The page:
However, the draft regulations permit some exemptions to the requirement. This includes if a person should not be vaccinated for clinical reasons or is a participant in a clinical trial.
In a press release announcing the draft regulations published on 9 November 2021, the Secretary of State for Health and Social Care, Sajid Javid, said that the regulations would help “give patients and staff the best possible protection”. The press release also detailed that take-up of the vaccine had been high. It stated that 92.8% of NHS workers had had their first dose and 89.9% had had both doses of the Covid-19 vaccine. In social care, 83.7% of domiciliary care workers had had their first dose and 74.6% had had both doses. Despite this, the DHSC noted that the latest published data showed that over 103,000 NHS trust workers and 105,000 domiciliary care workers had not been reported as fully vaccinated and that the Government was “urging them to take up the offer now”.
The Government did not publish a full impact assessment alongside the draft regulations in early November, instead publishing one on 10 December 2021. On 8 December 2021, the Regulatory Policy Committee (RPC) provided its assessment of the impact assessment. In its report, the RPC rated the impact assessment as “not fit for purpose (red) on both the assessment of the equivalent net direct costs to business (EANDCB) and the small and micro-business assessment (Samba)”. The RPC noted that the impact assessment had been submitted for RPC scrutiny after the draft regulations were laid before Parliament.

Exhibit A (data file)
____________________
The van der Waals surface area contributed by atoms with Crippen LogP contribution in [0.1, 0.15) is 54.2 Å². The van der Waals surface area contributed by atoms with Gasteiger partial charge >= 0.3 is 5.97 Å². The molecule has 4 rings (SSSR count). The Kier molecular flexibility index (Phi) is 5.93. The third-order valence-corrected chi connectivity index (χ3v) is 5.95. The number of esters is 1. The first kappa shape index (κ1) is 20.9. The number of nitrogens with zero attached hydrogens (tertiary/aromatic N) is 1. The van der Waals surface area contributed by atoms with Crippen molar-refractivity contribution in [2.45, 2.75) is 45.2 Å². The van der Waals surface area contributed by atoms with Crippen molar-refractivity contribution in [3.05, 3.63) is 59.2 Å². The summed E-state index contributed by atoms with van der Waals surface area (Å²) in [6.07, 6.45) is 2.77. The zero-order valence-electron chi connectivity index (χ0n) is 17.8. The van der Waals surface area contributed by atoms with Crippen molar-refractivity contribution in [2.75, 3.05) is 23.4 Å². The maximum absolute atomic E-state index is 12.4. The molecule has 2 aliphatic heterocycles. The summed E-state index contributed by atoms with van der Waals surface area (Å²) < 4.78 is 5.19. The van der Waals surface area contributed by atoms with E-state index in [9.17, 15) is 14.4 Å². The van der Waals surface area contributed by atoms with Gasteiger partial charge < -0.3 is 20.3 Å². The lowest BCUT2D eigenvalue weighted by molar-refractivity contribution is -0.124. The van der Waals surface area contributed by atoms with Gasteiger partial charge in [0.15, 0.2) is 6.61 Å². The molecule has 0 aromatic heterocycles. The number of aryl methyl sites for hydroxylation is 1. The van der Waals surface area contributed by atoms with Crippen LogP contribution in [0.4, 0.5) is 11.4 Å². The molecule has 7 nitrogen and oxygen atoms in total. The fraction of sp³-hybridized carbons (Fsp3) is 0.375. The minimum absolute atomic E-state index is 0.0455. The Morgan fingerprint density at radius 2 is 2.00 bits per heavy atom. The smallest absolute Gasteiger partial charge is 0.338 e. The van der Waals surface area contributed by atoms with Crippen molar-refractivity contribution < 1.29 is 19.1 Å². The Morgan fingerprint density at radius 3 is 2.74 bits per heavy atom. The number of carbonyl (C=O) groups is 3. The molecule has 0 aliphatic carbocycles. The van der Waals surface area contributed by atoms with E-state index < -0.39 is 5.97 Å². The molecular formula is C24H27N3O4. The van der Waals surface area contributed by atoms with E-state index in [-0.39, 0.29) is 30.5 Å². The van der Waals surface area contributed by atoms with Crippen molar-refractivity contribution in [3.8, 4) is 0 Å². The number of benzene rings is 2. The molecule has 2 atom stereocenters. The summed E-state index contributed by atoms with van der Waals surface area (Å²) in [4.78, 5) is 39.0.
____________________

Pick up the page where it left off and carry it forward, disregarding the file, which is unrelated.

What parliamentary scrutiny has there been so far?
- The draft regulations “lack[ed] practical detail about how key expressions” such as ‘face-to-face’ “are to be applied”. Instead, the legislation referred to future guidance to “supplement this instrument”.
- The draft explanatory memorandum made “no reference to any lessons learned from the roll-out of the [earlier] care home regulations” and was also “silent” on what contingency plans the DHSC had made to “cope with expected staff losses” when the draft regulations take effect. The committee argued that staff losses were “likely to be particularly acute” in London.
- The DHSC provided “no evidence to support its assertion” that implementing an exemption on religious grounds “might be difficult” (as detailed in its equality impact assessment).
- The DHSC’s estimate anticipated that 126,000 unvaccinated workers would lose their jobs for failing to comply with the requirement. The committee stated that this seemed a “disproportionately small gain” for legislation that was “anticipated to cause £270 million in additional costs and major disruption to the health and care provision at the end of the grace period”. Consequently, the committee said that the House of Lords may expect to be provided with “some very strong evidence to support this policy choice”, which the department had “signally failed to do”.
What reaction has there been to the policy?
Although several medical and care bodies have called for health and social care workers to receive both doses of a Covid-19 vaccine, they have been critical of mandating vaccines for staff.